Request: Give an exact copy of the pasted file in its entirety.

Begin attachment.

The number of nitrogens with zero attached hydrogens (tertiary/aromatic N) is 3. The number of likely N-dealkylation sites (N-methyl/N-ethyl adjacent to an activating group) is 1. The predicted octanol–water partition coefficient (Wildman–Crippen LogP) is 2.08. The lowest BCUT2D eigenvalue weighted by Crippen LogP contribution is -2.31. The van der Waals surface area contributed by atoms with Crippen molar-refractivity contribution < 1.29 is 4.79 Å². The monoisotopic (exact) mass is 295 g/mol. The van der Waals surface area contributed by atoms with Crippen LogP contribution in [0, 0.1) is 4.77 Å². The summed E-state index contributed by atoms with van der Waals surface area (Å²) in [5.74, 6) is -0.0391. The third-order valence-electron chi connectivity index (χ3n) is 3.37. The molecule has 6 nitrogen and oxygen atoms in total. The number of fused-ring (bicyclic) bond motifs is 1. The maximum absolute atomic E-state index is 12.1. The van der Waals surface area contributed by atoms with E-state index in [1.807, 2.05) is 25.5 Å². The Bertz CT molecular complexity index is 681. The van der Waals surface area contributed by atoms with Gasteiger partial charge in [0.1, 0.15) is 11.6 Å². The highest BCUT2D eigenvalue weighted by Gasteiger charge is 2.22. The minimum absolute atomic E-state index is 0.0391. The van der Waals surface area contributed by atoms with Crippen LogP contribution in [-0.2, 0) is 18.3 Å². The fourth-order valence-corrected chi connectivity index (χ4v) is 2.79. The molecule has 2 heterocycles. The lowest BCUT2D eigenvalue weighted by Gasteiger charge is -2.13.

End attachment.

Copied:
The number of nitrogens with zero attached hydrogens (tertiary/aromatic N) is 3. The number of likely N-dealkylation sites (N-methyl/N-ethyl adjacent to an activating group) is 1. The predicted octanol–water partition coefficient (Wildman–Crippen LogP) is 2.08. The lowest BCUT2D eigenvalue weighted by Crippen LogP contribution is -2.31. The van der Waals surface area contributed by atoms with Crippen molar-refractivity contribution < 1.29 is 4.79 Å². The monoisotopic (exact) mass is 295 g/mol. The van der Waals surface area contributed by atoms with Crippen LogP contribution in [0, 0.1) is 4.77 Å². The summed E-state index contributed by atoms with van der Waals surface area (Å²) in [5.74, 6) is -0.0391. The third-order valence-electron chi connectivity index (χ3n) is 3.37. The molecule has 6 nitrogen and oxygen atoms in total. The number of fused-ring (bicyclic) bond motifs is 1. The maximum absolute atomic E-state index is 12.1. The van der Waals surface area contributed by atoms with E-state index in [1.807, 2.05) is 25.5 Å². The Bertz CT molecular complexity index is 681. The van der Waals surface area contributed by atoms with Gasteiger partial charge in [0.1, 0.15) is 11.6 Å². The highest BCUT2D eigenvalue weighted by Gasteiger charge is 2.22. The minimum absolute atomic E-state index is 0.0391. The van der Waals surface area contributed by atoms with Crippen LogP contribution in [-0.2, 0) is 18.3 Å². The fourth-order valence-corrected chi connectivity index (χ4v) is 2.79. The molecule has 2 heterocycles. The lowest BCUT2D eigenvalue weighted by Gasteiger charge is -2.13.